Dispatches from Yap: Shakespeare on Law and DevelopmentPosted: March 7, 2012
Shakespeare on Law and Development
I moved to the island of Yap in Micronesia about a year ago to work as a law clerk for the state court. The job’s laid-back island setting affords me ample time to read and think about things that I would be too distracted or “busy”–most likely addressing the urgent task of evaluating some new bar’s Old Fashioned while helping my friends fail with women–to tackle if I were still in the City. When I first got here, the atmosphere and my background bred a fanatical appetite for “law and development” literature. The more I read, though, the more I found that much of it was hard to take too seriously.
Many academics have pointed out that there are problems with the “law and development” field. Brian Tamanaha, for example, has a hilariously combative paper (that draws partially on his own experiences as an attorney in Yap) arguing that the field is incoherent and self-interested, at best. He tastefully concludes the paper by asking the reader to “[t]hink about that.” Many others have made convincing arguments that the field achieves little or nothing in the way of results. I wouldn’t fully count myself a member of this camp, but I do have a few guarded reservations about the law and development concept as a result of my time on Yap.
My own reservations about the mountains of literature on law and development are grounded in the fact that the ideas actually worth considering are obvious, unremarkable, and ancient. Every ten years or so, some simplistic and attention-grabbing idea becomes an academic fad, and the sensible academics spend ten years making obvious, unremarkable, and ancient arguments to point out how simplistic and incomplete said fad is:
1) De Soto says we need to unlock the “Mystery of Capital” by allowing people in the slums to own property. Fanfare follows. Ronald Reagan praises him. An army of academics points out that nothing is that simple and he’s kind of wrong.
2) The monolithic LLSV author unit says that the common law leads to better economic development, thereby guaranteeing themselves tenure, if they don’t already have it. Academics point out that this is overly simplistic and not necessarily borne from the data, guaranteeing themselves tenure if they don’t already have it.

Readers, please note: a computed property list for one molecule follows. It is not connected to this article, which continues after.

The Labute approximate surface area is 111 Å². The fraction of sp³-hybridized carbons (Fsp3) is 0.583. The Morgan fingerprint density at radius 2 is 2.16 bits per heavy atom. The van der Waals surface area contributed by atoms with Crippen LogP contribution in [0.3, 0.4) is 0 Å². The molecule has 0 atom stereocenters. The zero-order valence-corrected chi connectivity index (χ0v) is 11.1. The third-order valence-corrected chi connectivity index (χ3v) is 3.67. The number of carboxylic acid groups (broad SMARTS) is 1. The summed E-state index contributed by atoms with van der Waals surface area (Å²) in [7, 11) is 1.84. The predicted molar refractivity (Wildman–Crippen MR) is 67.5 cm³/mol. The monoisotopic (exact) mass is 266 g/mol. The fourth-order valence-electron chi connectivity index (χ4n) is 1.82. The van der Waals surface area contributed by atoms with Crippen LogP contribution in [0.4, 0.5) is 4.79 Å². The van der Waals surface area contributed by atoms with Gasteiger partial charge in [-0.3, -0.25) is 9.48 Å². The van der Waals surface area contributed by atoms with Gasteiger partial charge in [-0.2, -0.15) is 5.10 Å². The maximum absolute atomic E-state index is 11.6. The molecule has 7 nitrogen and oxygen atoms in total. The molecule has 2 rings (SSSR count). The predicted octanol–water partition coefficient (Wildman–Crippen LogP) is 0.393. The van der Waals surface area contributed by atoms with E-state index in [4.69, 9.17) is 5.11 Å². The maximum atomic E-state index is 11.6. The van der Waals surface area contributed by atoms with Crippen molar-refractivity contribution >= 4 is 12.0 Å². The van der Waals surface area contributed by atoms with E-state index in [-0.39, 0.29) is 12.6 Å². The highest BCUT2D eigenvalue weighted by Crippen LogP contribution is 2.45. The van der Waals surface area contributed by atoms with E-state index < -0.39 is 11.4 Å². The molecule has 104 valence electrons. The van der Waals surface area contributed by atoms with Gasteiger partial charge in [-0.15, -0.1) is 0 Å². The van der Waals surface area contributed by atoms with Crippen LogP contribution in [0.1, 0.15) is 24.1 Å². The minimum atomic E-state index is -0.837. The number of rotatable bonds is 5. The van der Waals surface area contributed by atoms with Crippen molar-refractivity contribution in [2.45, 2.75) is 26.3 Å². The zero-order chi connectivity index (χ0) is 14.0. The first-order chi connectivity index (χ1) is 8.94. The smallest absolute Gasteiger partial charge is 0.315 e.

3) And so on.
To a certain extent, this is how the course of human knowledge progresses, but I wonder if the thesis, antithesis, synthesis process is excessive and cumbersome in this context. I wonder because most of the good ideas have already been thought of, and, to a large extent, there is as much art to the creation and application of law as there is science. It’s an unremarkable conclusion, I admit, and I apologize if I’m channeling a churlish relative who murmurs, “The more things change, the more things stay the same,” between swigs of Old Milwaukee at family gatherings.
Regardless, consider The Merchant of Venice, one of the things that I have had ample time (see above) to read while in Yap. For those of you unfamiliar with it, an arguably greedy Jewish banker named Shylock loans Antonio 3,000 ducats so he can afford to get lucky. If Antonio can’t pay it back, Shylock gets a pound of flesh from Antonio. Antonio can’t pay him back, and Shylock wants a pound of flesh from near his heart because Antonio hurt his feelings by course of personal insults and general anti-Semitism. Lamenting his fate, Antonio notes that the judge (the duke), can’t let him (Antonio) off the hook because…
The duke cannot deny the course of law:
For the commodity that strangers have
With us in Venice, if it be denied,
Will much impeach the justice of his state;
Since that the trade and profit of the city
Consisteth of all nations.
So far as I can tell, this passage placed in the context of the play has more to say about “law and development” than the tens of thousands of pages of dry, academic argument that leaves much unresolved. By way of Shylock, Shakespeare notes that law protecting contractual and property rights is important to the economic well-being of a place. (Sounds a lot like Lochner and De Soto to me). By extension, the welfare of a state’s citizens depends on a strong, healthy legal system ensuring the rule of law.
On the other hand, taken to an extreme, the creditors of the world would have too much power on account of their superior bargaining position and political clout. When Portia steps in as a (fake) lawyer to moderate the strictness of Venetian law, we see the economic advantages of common law adjudication played out in detail: the law serves not only to protect the contractual and property rights of merchants and creditors, but to facilitate the flow of capital by ensuring that wealth serves man, rather than vice versa. (I don’t know that the LLSV cadre has fully considered this argument, but, if they haven’t, I wouldn’t be surprised.) Shakespeare plays with the latter point as the action winds down with the characters’ banter about the significance of their golden wedding bands.
I could go on for pages, but, in the interest of brevity, I’ll finish by asking the reader which of the following passages is more valuable to the person who is not seeking tenure:
But mercy is above this sceptred sway;
It is enthroned in the hearts of kings,
It is an attribute to God himself;
And earthly power doth then show likest God’s
When mercy seasons justice….
“…civil law is associated with a heavier hand of government ownership and regulation than common law. Many of these indicators of government ownership and regulation are associated with adverse impacts on markets, such as greater corruption, larger unofficial currency, and higher unemployment.” (LLSV, The Economic Consequences of Legal Origins)
 very Un-PC of Shakespeare.